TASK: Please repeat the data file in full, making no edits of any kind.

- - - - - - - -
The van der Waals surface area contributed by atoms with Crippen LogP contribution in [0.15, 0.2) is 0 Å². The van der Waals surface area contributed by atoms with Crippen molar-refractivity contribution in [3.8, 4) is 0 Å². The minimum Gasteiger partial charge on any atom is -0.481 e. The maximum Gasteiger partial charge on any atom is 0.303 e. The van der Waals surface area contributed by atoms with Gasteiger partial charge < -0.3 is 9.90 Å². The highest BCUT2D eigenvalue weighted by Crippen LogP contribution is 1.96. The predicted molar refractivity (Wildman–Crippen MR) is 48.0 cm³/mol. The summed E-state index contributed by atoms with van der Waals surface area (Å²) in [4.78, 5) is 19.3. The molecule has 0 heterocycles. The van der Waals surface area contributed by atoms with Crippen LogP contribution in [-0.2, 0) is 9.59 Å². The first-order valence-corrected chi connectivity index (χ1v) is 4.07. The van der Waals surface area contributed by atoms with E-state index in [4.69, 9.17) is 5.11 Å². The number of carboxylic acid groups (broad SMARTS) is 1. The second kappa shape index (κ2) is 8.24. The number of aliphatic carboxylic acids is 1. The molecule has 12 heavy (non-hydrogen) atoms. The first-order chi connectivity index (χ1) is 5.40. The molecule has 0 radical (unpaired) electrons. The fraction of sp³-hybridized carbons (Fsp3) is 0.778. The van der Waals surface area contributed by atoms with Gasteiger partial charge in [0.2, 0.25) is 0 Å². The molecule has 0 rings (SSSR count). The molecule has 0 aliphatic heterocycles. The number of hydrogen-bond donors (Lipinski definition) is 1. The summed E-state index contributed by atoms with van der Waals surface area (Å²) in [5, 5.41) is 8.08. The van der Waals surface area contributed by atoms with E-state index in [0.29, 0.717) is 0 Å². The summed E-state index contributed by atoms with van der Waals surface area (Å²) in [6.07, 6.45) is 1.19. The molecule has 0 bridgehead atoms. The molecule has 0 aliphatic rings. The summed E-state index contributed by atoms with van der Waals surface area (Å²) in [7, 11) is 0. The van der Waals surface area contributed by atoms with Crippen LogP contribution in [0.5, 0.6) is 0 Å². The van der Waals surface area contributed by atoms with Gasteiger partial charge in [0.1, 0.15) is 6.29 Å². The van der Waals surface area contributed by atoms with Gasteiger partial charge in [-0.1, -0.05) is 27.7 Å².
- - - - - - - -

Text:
The van der Waals surface area contributed by atoms with Crippen LogP contribution in [0.15, 0.2) is 0 Å². The van der Waals surface area contributed by atoms with Crippen molar-refractivity contribution in [3.8, 4) is 0 Å². The minimum Gasteiger partial charge on any atom is -0.481 e. The maximum Gasteiger partial charge on any atom is 0.303 e. The van der Waals surface area contributed by atoms with Gasteiger partial charge < -0.3 is 9.90 Å². The highest BCUT2D eigenvalue weighted by Crippen LogP contribution is 1.96. The predicted molar refractivity (Wildman–Crippen MR) is 48.0 cm³/mol. The summed E-state index contributed by atoms with van der Waals surface area (Å²) in [4.78, 5) is 19.3. The molecule has 0 heterocycles. The van der Waals surface area contributed by atoms with Crippen LogP contribution in [-0.2, 0) is 9.59 Å². The first-order valence-corrected chi connectivity index (χ1v) is 4.07. The van der Waals surface area contributed by atoms with E-state index in [4.69, 9.17) is 5.11 Å². The number of carboxylic acid groups (broad SMARTS) is 1. The second kappa shape index (κ2) is 8.24. The number of aliphatic carboxylic acids is 1. The molecule has 12 heavy (non-hydrogen) atoms. The first-order chi connectivity index (χ1) is 5.40. The molecule has 0 radical (unpaired) electrons. The fraction of sp³-hybridized carbons (Fsp3) is 0.778. The van der Waals surface area contributed by atoms with Gasteiger partial charge in [0.2, 0.25) is 0 Å². The molecule has 0 rings (SSSR count). The molecule has 0 aliphatic heterocycles. The number of hydrogen-bond donors (Lipinski definition) is 1. The summed E-state index contributed by atoms with van der Waals surface area (Å²) in [5, 5.41) is 8.08. The van der Waals surface area contributed by atoms with E-state index in [0.29, 0.717) is 0 Å². The summed E-state index contributed by atoms with van der Waals surface area (Å²) in [6.07, 6.45) is 1.19. The molecule has 0 bridgehead atoms. The molecule has 0 aliphatic rings. The summed E-state index contributed by atoms with van der Waals surface area (Å²) in [7, 11) is 0. The van der Waals surface area contributed by atoms with Crippen LogP contribution in [0.5, 0.6) is 0 Å². The van der Waals surface area contributed by atoms with Gasteiger partial charge in [0.1, 0.15) is 6.29 Å². The van der Waals surface area contributed by atoms with Gasteiger partial charge in [-0.1, -0.05) is 27.7 Å².